Archives For holiness

The indicative and imperative are at the heart of the Christian faith. Understanding these truths, both their content and order, are critical because the gospel and spiritual life are at stake.

John Webster has applied the indicative and imperative to sanctification and holiness. Holiness is both indicative and imperative, and sanctification is both the holiness the gospel declares and commands. The fruit of this in the lives of believers is action. Because this truth is rooted in “double grace,” it is not only a grace that justifies, it is a grace that sanctifies, it is “election to activity.”

Webster writes, Holiness (Grand Rapids: Eerdmans, 2003), 87:

Evangelical sanctification is not only the holiness the gospel declares but also the holiness that the gospel commands, to which the creaturely counterpart is action. Holiness is indicative; but it is also imperative; indeed, it is imperative because it is the indicative holiness of the triune God whose work of sanctification is directed towards the renewal of the creature’s active life of fellowship with him.

Indicative holiness is no mere inert state in which we find ourselves placed and which requires nothing of us beyond passive acquiescence. Indicative holiness is the revelation of the inescapable conclusion under which our lives have been set—namely, that as those elected, justified, and sanctified by the mercy of God, we are equally those who are determined for the active life of holiness. Because grace is ‘double grace’, it is election to activity.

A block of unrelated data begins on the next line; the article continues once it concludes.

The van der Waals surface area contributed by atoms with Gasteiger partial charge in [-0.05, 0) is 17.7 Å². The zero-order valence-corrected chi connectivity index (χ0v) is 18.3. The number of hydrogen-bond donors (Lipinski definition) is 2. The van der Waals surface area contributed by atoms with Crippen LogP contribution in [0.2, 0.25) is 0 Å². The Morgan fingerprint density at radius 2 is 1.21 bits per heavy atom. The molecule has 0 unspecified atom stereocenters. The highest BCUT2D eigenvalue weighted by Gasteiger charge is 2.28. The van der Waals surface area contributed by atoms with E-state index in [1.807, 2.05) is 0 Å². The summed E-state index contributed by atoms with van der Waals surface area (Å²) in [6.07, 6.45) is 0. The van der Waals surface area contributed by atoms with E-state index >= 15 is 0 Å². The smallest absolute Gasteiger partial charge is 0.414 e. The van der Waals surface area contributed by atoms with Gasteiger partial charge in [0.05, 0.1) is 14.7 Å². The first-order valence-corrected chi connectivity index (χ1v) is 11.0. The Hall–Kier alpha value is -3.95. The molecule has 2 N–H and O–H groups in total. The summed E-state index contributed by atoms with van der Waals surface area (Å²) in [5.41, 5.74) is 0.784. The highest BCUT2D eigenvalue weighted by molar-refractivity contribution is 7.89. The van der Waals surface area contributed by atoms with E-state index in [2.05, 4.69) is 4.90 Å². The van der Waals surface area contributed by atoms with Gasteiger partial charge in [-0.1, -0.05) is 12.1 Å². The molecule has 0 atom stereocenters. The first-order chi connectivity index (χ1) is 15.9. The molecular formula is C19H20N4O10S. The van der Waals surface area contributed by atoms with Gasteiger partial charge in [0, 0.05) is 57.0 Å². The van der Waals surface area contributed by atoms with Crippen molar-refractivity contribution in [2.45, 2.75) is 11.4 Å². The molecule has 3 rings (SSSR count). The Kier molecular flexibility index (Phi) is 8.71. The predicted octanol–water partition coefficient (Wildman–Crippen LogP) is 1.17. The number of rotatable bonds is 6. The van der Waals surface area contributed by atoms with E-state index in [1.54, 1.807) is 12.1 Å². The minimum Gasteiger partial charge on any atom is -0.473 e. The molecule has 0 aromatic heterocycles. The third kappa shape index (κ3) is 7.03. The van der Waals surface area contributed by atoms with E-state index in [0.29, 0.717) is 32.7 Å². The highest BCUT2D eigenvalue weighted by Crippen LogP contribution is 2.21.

Double grace is always, of course, wholly grace; the active life of holiness is never apart from faith’s assent to God’s sheer creativity. But in a Christian theology of the holy life, grace is duplex, extending into the generation, evocation and preservation of action. ‘Grace’—which is, of course, nothing other than a shorthand term for the great history of God’s mercy, at whose centre is the passion and resurrection of Christ and his sending of the Spirit—is the gift of life, and life is active holiness in company with the holy God.

A few questions to ponder:

  • When considering justification and sanctification, the declaration and command, how do you understand these truths?
  • How are they different?
  • How are they related?
  • What are the problems when these two doctrines are separated from one another too far?
  • What are the problems when they are treated as synonyms?
  • With what do you agree, and what do you find helpful from Webster’s explanation?
  • Finally, practically and pastorally, why does it appear that holiness is not something addressed or pursued by many Evangelicals?

Sanctification and Transformation

Greg Strand – February 22, 2013 2 Comments

David Peterson has written many helpful books. Recently Sandy Grant interviewed Peterson about “using biblical words in biblical ways” focusing on two of his books addressing sanctification and transformation.

In the first book discussed, Possessed by God: A New Testament theology of sanctification and holiness, New Studies in Biblical Theology (Downers Grove: InterVarsity, 1995), the following paragraph sums up Peterson’s key thesis (p. 27):

Sanctification is commonly regarded as a process of moral and spiritual transformation following conversion. In the New Testament, however, it primarily refers to God’s way of taking possession of us in Christ, setting us apart to belong to him and to fulfil his purpose for us. Sanctification certainly has present and ongoing effects, but when the verb ‘to sanctify’ (Gk. hagiazein) and the noun ‘sanctification’ (Gk. hagiasmos) are used, the emphasis is regularly on the saving work of God in Christ, applied to believers through the ministry of the Holy Spirit.

Peterson’s concern is that there was a problem created by the interface between systematic theology and biblical theology.